While I could (and tried) to go into detail with every animal it would be book length and I've reached a point that what I need to do is, rather than reciting every evil thing my mother ever did, write down the two specific pets that I think are at the core of my impression of myself that I am a bad person undeserving of pets and love because I couldn't save my Fluffy when I was 4 years old or Tina and her puppies when I was 3. For the rest, I've logged your fate and the best of who you were to me as a companion and a friend below with what photos I have.

I have reached a place where it's time to let go of self-loathing on this subject, on animals, and realize that I've been a wonderful pet mama and an advocate for animals as an adult. My 4 year-old on the inside needs to understand that she was braver than she realizes and that some events are, quite simply, beyond a child's control. My 3 year-old needs to understand that the reason that Tina and the puppies disappeared wasn't because she caught ringworm from them, it was because she had a mother that was abusive and ignorant and just flat-out lazy.

Fluffy was amazing and her story deserves to be heard because people need to realize just how awful some people can be. Also, I think she would approve of me outing my mother, she did her best to chew every decent shoe my mother ever had to bits  (and would then urinate on them which gave me special joy as a child because I was never that brave at 4). Go Fluffy.

We slept together always. When she wasn't in my bed and was relegated to the backyard I would go out and sleep in her doghouse with her because my mother simply didn't care. It was one reason (another being that my mother didn't wear clothing in the house and was always naked in the house and forced me to be as well) that she never allowed family to come over without calling first. Don't want maw-maw to catch her granddaughter sleeping outside in the doghouse, she had enough reason to loathe my mother already.

So this has been in my mind since I realized I was getting a new puppy for real (we brought Machine home Monday and he's amazing and the whole family adores him) and while I don't want to write it (and have had to do this, actually, in stages over days) because it's hard to visit these places and events in my mind I'm going to write it anyway. I'm writing it for myself, so that I can let go. I'm writing it for my inner children, I feel that I have many, frozen at different ages in regards to the pets of my childhood (and other events). It's like mentally I have to unfreeze myself at different ages, if that makes sense? It's like my developmental progress stopped at a traumatic event and my psyche switched tracks and started over with a fresh copy. Sort of like when you are doing digital artwork and you save a copy, it's frozen at that point, and you go on with a duplicate to edit it in different (sometimes better, sometimes worse) ways. In the 80s I was diagnosed with multiple personality disorder, I think largely due to the following reasons:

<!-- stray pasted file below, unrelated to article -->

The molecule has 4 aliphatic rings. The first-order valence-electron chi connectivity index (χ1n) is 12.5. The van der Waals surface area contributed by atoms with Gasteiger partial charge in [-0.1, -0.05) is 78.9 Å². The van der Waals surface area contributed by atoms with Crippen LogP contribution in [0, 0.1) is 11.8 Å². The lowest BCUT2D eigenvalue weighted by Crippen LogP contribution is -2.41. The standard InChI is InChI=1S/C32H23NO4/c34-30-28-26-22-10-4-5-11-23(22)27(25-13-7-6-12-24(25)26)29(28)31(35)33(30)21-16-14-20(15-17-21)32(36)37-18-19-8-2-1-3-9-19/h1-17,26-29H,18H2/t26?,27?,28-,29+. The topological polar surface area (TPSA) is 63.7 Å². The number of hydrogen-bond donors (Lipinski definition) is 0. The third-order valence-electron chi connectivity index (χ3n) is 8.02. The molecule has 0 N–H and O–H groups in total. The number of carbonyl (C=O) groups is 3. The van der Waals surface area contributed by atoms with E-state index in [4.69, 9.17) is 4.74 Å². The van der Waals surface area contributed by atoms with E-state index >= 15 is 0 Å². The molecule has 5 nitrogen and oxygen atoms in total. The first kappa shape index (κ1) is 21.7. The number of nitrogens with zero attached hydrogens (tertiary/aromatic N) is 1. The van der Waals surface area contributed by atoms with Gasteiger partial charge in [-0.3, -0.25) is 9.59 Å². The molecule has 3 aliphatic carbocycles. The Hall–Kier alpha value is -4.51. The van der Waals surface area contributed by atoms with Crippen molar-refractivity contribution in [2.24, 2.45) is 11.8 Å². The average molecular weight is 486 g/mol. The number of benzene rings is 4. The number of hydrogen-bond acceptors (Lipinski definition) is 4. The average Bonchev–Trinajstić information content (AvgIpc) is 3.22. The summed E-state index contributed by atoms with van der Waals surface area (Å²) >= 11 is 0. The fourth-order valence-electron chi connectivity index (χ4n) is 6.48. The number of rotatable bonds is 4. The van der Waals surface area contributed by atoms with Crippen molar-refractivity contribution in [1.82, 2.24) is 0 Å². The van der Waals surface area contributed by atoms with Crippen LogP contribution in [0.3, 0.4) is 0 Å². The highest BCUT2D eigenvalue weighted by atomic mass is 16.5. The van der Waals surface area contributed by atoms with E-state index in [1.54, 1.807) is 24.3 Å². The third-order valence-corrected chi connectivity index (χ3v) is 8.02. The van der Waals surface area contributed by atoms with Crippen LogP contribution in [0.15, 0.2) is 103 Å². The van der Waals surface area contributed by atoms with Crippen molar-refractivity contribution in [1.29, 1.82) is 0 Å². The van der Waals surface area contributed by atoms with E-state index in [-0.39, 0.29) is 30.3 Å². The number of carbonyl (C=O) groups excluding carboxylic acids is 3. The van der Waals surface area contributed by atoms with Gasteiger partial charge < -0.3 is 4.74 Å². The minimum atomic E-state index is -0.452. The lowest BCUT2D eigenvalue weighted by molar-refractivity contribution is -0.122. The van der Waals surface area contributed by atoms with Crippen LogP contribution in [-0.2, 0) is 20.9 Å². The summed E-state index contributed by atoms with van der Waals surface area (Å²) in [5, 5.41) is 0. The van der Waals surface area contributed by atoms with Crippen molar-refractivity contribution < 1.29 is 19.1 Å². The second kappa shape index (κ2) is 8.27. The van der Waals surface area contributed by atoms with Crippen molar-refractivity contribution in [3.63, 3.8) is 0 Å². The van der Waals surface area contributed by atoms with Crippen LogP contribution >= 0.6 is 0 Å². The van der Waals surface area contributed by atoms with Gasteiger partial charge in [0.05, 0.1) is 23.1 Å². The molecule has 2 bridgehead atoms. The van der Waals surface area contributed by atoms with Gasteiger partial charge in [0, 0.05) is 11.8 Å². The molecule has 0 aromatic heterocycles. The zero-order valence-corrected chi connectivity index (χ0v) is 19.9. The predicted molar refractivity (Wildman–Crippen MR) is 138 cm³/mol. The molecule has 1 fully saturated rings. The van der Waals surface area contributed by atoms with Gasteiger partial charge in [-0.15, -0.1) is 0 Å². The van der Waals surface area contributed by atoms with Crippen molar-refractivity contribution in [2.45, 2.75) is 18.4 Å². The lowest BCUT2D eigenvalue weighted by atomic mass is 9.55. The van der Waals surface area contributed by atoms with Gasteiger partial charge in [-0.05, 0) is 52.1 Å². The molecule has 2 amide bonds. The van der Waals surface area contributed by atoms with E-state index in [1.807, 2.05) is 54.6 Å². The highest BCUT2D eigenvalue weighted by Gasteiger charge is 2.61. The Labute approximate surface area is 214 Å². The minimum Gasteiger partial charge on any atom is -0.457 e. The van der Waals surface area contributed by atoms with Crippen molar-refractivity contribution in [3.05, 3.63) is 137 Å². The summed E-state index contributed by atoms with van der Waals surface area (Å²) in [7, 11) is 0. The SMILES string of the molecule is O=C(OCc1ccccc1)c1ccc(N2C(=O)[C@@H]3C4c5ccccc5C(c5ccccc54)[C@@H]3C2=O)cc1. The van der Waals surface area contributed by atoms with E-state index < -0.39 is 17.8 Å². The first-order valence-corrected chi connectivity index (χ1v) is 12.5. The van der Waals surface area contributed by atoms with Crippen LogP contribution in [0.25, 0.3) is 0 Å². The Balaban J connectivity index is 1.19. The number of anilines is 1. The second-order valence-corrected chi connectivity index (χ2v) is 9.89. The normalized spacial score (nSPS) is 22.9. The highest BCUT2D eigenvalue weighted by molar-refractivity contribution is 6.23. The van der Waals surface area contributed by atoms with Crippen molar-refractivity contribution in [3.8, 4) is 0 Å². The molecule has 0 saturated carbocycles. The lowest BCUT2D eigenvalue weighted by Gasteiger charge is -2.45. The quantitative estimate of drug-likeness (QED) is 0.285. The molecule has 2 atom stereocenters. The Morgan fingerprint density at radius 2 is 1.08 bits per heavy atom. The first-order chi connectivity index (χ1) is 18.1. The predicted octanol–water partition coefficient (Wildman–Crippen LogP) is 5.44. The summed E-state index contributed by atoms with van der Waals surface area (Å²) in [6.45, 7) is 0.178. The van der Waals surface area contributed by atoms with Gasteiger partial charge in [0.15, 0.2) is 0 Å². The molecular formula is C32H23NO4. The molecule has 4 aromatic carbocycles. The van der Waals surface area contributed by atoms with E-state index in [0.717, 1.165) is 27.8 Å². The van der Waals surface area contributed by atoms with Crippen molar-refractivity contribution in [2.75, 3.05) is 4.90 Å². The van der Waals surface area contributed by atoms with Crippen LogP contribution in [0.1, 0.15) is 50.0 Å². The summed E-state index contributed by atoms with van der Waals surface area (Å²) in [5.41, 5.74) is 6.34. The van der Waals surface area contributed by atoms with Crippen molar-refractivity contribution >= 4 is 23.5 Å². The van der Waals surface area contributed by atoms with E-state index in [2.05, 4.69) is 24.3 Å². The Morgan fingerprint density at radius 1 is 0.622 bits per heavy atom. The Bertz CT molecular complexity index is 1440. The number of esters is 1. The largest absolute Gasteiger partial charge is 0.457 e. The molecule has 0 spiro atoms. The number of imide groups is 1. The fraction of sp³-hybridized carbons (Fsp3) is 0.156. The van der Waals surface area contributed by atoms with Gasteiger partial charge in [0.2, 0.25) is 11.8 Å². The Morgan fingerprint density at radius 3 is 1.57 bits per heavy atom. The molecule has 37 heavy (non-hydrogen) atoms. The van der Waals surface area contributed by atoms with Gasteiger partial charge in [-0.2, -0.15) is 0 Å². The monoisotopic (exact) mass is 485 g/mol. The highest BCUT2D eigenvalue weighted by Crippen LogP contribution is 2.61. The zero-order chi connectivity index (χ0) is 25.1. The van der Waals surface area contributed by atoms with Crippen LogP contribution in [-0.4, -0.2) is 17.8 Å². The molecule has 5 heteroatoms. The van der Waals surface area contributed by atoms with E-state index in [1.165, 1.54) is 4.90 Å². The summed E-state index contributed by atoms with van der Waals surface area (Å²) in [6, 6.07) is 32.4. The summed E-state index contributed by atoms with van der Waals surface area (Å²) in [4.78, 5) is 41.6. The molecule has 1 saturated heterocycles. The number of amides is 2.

A.) It was the DOC (diagnosis of choice) in the psych field at the time.

B.) I had fugue states, which I now think were likely just really severe emotional flashbacks to         events that were so traumatic that I fell into them, if you will, and lost track of current time.

C.) I described what I felt like were different personalities to the therapist and my psychiatrist because my mother told me I had them and who/what they were. She actually typed up a list of them  when I was around 17 or so and gave it to me so I could know myself. I remember there were 16 and I think that's significant because unless I'm completely wrong that was the amount of personalities the Sybil had? It's like she was crafting her favorite book in human form and it's been the job of years for me to pick out what I was told to remember/experience and what I actually do remember as an experience.

I know, that's a mess. I was a mess. I am still a mess but I'm getting much better. Healing from a traumatic childhood, I've come to understand, isn't really healing. In essence, it's understanding what causes the self-damaging behaviors and working through that event so that you can stop those behaviors.

It's finding health.

It's finding peace.

In my defense, I didn't know any better and I also think she had these discussions with me to convince me I was crazy in the event that the things she and my father did were ever to come to light because I sought help. My mother was the queen of read all the therapy books/diagnostic manuals which I've since discovered is sometimes a thing for people with severe psych disorders. She also would check out and bring home diagnostic books when she could buy them or borrow them from the library at SMU when she was getting her Masters there. I remember 'The Primal Scream' sitting on her nightstand when I was in 5th or 6th grade and how she would lock herself in her bedroom and shriek for hours. Gaslighting at it's finest, she was a master.

Lastly, I'm writing this and throwing it out into the virtual world for those other people, children and adults, who loved their pets fiercely and because they were too small and/or defenseless themselves or were in a situation so abusive that they couldn't always save the animals that gave them all their love in a world where there wasn't love from any other quarter.